Example: Acquisition of Imperial Energy, a UK based Oil and Gas Company by ONGC Videsh for US$ 1.9 bn and acquisition of Wyeth by Pfizer, world's leading pharma company are a couple of cases in point. Negotiations between Bharti and MTN, Britannia's plans to raise Rs 20 bn for funding acquisitions, suggests that more of such M & As are in the offing.

    5. Are the lessons learnt from the failures?
      Downturn may beat some business segments out of shape. The firms that learn from the mistakes they or their competitors commit, usually divest from underperformers and focus on growth areas. Over dependence on a particular geography, market segment and currency is a dangerous from long term perspective.

      Example: Increased attention to the Asia-Pacific and Middle-east markets by the IT and automobile companies, rural focus of the FMCG and telecom companies and more cautious approach towards riskier loans by the banking sector suggest that businesses do learn from mistakes. Invest in companies that learn these lessons sooner and respond quickly. Also, FMCG firms like Marico and Dabur which were more concentrated in the domestic market, are expanding in the newer geographies like Middle East and South Africa.

    6. Is the company financially ready for a recovery?
      Recovery might mandate building up of new capacity, product line or distribution channel which will result in immediate need of capital. Envisioning a recovery, as a wise move, many Indian companies are keeping their finances ready.

      Example: Companies that are raising money either to retire their old debts (like Tata Motors for funding JLR acquisition) or invest in future endeavors (like NHPC and Mahindra Holidays issued new shares through IPOs) will be better placed once the demand revives. Tata Motors has unveiled plans to raise Rs 80 bn of funds for capital expenditure on new product development over the next 3 to 4 years.

    7. Did the company milk the benefits that crisis brought?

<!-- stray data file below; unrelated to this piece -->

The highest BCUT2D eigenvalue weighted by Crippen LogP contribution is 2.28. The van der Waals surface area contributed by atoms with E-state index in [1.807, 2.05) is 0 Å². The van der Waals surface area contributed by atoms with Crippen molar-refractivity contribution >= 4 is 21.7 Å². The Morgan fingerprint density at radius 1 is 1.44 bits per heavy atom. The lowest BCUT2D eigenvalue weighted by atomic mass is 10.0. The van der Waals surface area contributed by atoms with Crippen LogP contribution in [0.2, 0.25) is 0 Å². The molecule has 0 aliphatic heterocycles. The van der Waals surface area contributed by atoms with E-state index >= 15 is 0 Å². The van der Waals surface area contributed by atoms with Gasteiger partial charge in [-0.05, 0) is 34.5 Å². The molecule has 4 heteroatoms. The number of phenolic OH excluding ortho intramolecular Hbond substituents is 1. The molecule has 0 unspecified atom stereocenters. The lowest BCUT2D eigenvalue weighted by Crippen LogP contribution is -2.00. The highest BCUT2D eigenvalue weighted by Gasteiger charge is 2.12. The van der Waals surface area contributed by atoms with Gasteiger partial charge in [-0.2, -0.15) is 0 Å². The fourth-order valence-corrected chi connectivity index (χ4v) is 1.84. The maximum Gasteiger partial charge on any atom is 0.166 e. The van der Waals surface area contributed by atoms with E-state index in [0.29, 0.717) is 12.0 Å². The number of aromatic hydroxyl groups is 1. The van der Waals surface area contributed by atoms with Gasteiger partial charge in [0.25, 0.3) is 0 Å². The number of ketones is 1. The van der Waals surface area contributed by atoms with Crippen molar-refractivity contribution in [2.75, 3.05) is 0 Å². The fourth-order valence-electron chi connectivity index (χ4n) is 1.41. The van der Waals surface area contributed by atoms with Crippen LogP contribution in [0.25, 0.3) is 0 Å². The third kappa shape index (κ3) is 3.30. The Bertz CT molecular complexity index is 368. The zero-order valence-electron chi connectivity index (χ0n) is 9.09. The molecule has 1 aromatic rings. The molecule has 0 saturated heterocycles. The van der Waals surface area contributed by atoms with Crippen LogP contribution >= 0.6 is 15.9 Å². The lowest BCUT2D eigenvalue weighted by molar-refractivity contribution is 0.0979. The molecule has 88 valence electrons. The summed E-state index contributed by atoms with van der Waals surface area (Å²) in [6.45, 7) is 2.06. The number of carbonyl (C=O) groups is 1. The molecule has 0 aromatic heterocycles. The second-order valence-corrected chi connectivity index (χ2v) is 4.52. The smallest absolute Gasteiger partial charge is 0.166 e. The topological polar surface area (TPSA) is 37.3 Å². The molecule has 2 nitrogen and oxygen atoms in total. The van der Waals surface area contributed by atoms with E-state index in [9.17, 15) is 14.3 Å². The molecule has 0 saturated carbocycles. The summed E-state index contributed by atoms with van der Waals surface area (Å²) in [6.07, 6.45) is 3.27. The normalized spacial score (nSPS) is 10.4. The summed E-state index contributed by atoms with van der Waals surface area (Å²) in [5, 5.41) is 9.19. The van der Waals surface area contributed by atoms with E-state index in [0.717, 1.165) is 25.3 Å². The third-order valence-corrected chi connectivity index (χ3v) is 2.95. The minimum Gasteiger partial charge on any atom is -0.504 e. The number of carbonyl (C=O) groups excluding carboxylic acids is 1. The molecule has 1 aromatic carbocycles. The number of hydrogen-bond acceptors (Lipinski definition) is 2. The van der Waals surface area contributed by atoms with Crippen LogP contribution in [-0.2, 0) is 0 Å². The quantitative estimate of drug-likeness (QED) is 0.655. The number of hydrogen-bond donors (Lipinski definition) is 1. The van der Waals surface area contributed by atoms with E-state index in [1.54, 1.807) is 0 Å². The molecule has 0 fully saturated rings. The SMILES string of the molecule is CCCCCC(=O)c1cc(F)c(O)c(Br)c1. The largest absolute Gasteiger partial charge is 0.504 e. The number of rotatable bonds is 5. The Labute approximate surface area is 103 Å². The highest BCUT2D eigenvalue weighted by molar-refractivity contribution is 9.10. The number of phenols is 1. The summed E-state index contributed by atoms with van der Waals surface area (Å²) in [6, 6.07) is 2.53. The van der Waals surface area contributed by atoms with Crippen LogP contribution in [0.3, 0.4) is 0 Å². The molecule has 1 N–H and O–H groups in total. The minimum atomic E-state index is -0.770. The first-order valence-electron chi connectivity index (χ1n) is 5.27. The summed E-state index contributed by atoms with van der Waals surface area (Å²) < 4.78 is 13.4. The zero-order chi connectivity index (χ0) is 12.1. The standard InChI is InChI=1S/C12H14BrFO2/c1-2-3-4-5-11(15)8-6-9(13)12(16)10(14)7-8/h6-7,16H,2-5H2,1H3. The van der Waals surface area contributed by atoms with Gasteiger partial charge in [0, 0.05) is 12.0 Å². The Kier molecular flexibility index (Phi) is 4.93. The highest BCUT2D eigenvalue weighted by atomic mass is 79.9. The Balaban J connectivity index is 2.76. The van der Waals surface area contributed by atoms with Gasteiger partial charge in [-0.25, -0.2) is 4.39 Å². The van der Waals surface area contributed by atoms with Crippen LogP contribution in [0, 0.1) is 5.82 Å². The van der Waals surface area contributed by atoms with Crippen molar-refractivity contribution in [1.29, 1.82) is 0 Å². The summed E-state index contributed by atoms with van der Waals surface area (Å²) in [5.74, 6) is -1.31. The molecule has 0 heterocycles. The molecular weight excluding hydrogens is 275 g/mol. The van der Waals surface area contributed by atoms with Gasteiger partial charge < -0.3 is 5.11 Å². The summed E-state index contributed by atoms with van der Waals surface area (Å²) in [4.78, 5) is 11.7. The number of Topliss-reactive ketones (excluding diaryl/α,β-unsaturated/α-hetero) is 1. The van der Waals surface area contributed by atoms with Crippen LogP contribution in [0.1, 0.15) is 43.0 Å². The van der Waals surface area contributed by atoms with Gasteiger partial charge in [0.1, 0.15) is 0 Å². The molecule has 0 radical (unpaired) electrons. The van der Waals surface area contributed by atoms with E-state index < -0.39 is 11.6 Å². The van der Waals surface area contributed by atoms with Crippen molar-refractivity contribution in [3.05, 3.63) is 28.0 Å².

Recession usually brings decreased inflation i.e. there is softening of cost in the market for human-resource, sales and marketing endeavors, research and development. Companies that are too fixated on cutting costs, usually miss out on this opportunity as factor cost shoot up once the recovery begins.

      Example: While most sectors saw a rampant headcount reduction during the last few quarters, companies like eClerx, a leading Indian KPO, taking advantage of the soft-job-market revamped hiring at higher management levels. Media-deflation helped FMCG companies like HUL and Godrej Consumers in revamping their sales and marketing efforts which will help in reinforcing their brands.

    8. What are the potential risks of the upturn?
      Lastly, an upturn usually results in a lot of changes in the business environment in terms of target segments, customer preference, business models, technology and delivery and distribution mechanisms. There is a lot of risk involved in terms of health of markets for raw-materials and finished products, currency volatility, international trade and government regulation. Investors need to understand the risks involved as well as their possible mitigation before investing in a business.

      Example: On the currency volatility front, while many companies like 3i-Infotech, Reliance communications etc, repurchased and cancelled FCCB debt at a discount, others are watching their hedge positions very keenly to cut back on forex losses.

    Friedrich Nietzsche, a famous German philosopher has said “That which does not kill us makes us stronger”. Nothing can be truer about an economic crisis.
    As the recovery will start to happen in due course of time, investors will do well to keep an eye on their investments and allocate funds to companies which will emerge stronger from the downturn, disinvesting from those which are overvalued currently and will lose sheen once economic revival occurs.